That aeroplane fell down on the big ocean of water. All the people died including my parents, but only two of them survived in the accident. The day when my parents died I was in the class. Now our class teacher Madam Ami told us that there was a very dangerous accident, happened yesterday evening of an aeorplane. All the people died but two of them survived. On my mind I think that my parents died. That day I cried very much. My brother John told me that it's true, our parents have passed away. They are not again in this world. Since that day our life with my brother was very poor.
My brother started sick, then he died. I was very lonely. Nobody could help me with anything. And nobody could pay for my school fees. And our house was cold with our relatives. My relatives abandoned me. They said that they can't stay with me again.
From that day I couldn't manage to go to school again. My education ended there. Since that day I was a street boy walking here and there borrowing some money. One day, it was a Sunday morning walking, I passed on the road and saw many children playing there. I joined with my friends and I was picking up some pieces of boxes. I was wearing a white shirt, black shorts and black shoes.
-One form one student's writing in the reading photographs exercise (edited slightly). The students were each given a photograph of a scene from a 1950's American city, which included a number of people walking and talking on the sidewalk in the background and a group of young boys playing with debris in the foreground. The students were asked to pick one person in the picture and write a creative story about that person in the first person.
^Shooting the Misemo project at St. Joseph's.
^Students at St. Joseph's admire their work.
After-School Book-Making Class
This week, I also started teaching an after-school book-making class on my own at Arusha Primary School. I'm working with a small group of about ten standard six students (ages 11 to 13ish) for up to two hours each afternoon. The students come on a completely voluntary basis, and are writing their own stories in English (a paragraph at a time). I correct their stories for them each night, and they are making illustrations as they go along. I'm hoping that they will be able to reach their final products by the end of this week, which will be books that they make by re-writing their text neatly on white paper and placing their illustrations to go along with their text. We're hoping to have a small exhibition of all the work accomplished in the after-school programs early next week.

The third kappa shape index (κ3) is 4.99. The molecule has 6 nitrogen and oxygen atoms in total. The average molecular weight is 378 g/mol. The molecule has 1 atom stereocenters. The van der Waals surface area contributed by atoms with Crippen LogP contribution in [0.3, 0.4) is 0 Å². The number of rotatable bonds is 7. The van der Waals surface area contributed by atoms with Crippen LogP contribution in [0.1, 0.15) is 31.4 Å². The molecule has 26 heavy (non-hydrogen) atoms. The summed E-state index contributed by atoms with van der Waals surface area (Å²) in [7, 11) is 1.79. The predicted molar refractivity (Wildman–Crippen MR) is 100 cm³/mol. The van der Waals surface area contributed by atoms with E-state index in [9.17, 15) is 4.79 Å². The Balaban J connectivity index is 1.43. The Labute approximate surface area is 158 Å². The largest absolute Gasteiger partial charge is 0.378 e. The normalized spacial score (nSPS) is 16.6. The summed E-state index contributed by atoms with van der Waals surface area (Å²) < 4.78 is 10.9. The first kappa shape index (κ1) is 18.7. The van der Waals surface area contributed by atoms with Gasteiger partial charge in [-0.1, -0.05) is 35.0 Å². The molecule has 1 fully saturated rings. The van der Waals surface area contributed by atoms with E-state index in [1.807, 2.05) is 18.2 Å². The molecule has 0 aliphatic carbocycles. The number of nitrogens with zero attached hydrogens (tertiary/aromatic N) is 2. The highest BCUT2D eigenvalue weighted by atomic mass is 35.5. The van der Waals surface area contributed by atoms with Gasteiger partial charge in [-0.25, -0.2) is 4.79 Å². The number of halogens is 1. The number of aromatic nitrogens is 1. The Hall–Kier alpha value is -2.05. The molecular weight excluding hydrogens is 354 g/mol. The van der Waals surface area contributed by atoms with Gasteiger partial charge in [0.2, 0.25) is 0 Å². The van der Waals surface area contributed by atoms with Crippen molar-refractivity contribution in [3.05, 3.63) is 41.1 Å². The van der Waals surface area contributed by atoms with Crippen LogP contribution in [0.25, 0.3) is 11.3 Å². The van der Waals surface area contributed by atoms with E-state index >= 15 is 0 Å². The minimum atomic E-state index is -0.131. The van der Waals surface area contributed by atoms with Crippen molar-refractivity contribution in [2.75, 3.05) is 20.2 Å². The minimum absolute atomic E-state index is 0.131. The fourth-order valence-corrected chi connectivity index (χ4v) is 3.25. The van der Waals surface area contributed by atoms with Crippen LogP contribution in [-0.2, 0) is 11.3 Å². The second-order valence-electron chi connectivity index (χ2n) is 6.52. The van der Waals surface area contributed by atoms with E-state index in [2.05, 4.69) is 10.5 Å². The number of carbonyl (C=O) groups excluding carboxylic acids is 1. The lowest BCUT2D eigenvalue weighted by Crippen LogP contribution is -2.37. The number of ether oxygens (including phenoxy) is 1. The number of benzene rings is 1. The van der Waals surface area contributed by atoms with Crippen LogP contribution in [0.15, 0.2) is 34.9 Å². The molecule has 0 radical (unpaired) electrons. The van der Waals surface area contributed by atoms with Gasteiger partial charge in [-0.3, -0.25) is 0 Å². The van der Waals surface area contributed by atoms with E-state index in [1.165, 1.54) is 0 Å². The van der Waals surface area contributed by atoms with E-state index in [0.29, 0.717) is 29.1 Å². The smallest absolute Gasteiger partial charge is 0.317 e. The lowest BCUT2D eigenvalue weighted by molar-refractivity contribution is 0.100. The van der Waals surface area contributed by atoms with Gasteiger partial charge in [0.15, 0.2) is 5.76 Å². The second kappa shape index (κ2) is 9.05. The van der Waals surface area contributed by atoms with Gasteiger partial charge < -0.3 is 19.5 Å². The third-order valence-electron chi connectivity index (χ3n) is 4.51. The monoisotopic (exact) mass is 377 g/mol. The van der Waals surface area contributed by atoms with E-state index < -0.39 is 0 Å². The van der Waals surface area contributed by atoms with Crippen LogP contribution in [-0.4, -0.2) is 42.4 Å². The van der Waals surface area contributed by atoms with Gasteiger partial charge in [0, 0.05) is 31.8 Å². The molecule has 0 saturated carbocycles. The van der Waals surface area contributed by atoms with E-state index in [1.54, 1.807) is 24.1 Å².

^Hard at work in book-making class.
This weekend was our second-to-last here in Arusha. We did a good deal of shopping, went out one night to a local restaurant/bar/dance club, and just generally enjoyed being here. During this week and half of next week, we are teaching in primary government schools. While students there have English classes, the schools are Swahili-medium and the students understand a minimal amount of English. More to come on that later!
^A performance by a what we called a "zebra gymnastics" group that we saw on Friday night.
^The group minus Baldeep, who was playing photographer.